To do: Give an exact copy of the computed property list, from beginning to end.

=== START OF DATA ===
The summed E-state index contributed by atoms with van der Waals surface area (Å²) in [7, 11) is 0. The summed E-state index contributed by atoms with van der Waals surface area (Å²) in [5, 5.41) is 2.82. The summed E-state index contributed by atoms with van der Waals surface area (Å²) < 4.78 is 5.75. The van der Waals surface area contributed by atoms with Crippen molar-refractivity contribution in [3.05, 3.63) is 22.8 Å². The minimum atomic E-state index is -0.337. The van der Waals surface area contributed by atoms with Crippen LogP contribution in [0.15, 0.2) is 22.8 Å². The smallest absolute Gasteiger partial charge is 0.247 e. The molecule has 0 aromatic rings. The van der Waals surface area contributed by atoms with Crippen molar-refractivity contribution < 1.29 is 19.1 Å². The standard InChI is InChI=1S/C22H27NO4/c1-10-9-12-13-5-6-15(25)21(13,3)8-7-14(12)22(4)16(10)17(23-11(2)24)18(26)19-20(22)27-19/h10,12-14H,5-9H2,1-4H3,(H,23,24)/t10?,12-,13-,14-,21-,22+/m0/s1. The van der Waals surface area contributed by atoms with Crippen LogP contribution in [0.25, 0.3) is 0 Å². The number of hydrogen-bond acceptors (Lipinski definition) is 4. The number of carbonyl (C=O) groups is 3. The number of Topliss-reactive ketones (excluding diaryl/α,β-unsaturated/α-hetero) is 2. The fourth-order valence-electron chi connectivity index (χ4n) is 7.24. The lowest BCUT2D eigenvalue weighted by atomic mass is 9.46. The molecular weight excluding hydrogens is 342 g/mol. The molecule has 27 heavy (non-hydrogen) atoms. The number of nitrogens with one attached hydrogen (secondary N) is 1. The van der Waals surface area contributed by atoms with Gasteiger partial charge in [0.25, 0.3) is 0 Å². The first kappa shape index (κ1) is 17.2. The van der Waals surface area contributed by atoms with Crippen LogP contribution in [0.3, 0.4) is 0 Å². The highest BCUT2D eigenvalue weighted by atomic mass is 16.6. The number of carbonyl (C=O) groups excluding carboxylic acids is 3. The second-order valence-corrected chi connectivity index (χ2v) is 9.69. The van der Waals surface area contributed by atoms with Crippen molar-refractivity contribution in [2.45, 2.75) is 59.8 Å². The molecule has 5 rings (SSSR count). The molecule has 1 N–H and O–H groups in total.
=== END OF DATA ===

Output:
The summed E-state index contributed by atoms with van der Waals surface area (Å²) in [7, 11) is 0. The summed E-state index contributed by atoms with van der Waals surface area (Å²) in [5, 5.41) is 2.82. The summed E-state index contributed by atoms with van der Waals surface area (Å²) < 4.78 is 5.75. The van der Waals surface area contributed by atoms with Crippen molar-refractivity contribution in [3.05, 3.63) is 22.8 Å². The minimum atomic E-state index is -0.337. The van der Waals surface area contributed by atoms with Crippen LogP contribution in [0.15, 0.2) is 22.8 Å². The smallest absolute Gasteiger partial charge is 0.247 e. The molecule has 0 aromatic rings. The van der Waals surface area contributed by atoms with Crippen molar-refractivity contribution < 1.29 is 19.1 Å². The standard InChI is InChI=1S/C22H27NO4/c1-10-9-12-13-5-6-15(25)21(13,3)8-7-14(12)22(4)16(10)17(23-11(2)24)18(26)19-20(22)27-19/h10,12-14H,5-9H2,1-4H3,(H,23,24)/t10?,12-,13-,14-,21-,22+/m0/s1. The van der Waals surface area contributed by atoms with Crippen LogP contribution in [0.25, 0.3) is 0 Å². The number of hydrogen-bond acceptors (Lipinski definition) is 4. The number of carbonyl (C=O) groups is 3. The number of Topliss-reactive ketones (excluding diaryl/α,β-unsaturated/α-hetero) is 2. The fourth-order valence-electron chi connectivity index (χ4n) is 7.24. The lowest BCUT2D eigenvalue weighted by atomic mass is 9.46. The molecular weight excluding hydrogens is 342 g/mol. The molecule has 27 heavy (non-hydrogen) atoms. The number of nitrogens with one attached hydrogen (secondary N) is 1. The van der Waals surface area contributed by atoms with Gasteiger partial charge in [0.25, 0.3) is 0 Å². The first kappa shape index (κ1) is 17.2. The van der Waals surface area contributed by atoms with Crippen LogP contribution in [0.3, 0.4) is 0 Å². The highest BCUT2D eigenvalue weighted by atomic mass is 16.6. The number of carbonyl (C=O) groups excluding carboxylic acids is 3. The second-order valence-corrected chi connectivity index (χ2v) is 9.69. The van der Waals surface area contributed by atoms with Crippen molar-refractivity contribution in [2.45, 2.75) is 59.8 Å². The molecule has 5 rings (SSSR count). The molecule has 1 N–H and O–H groups in total.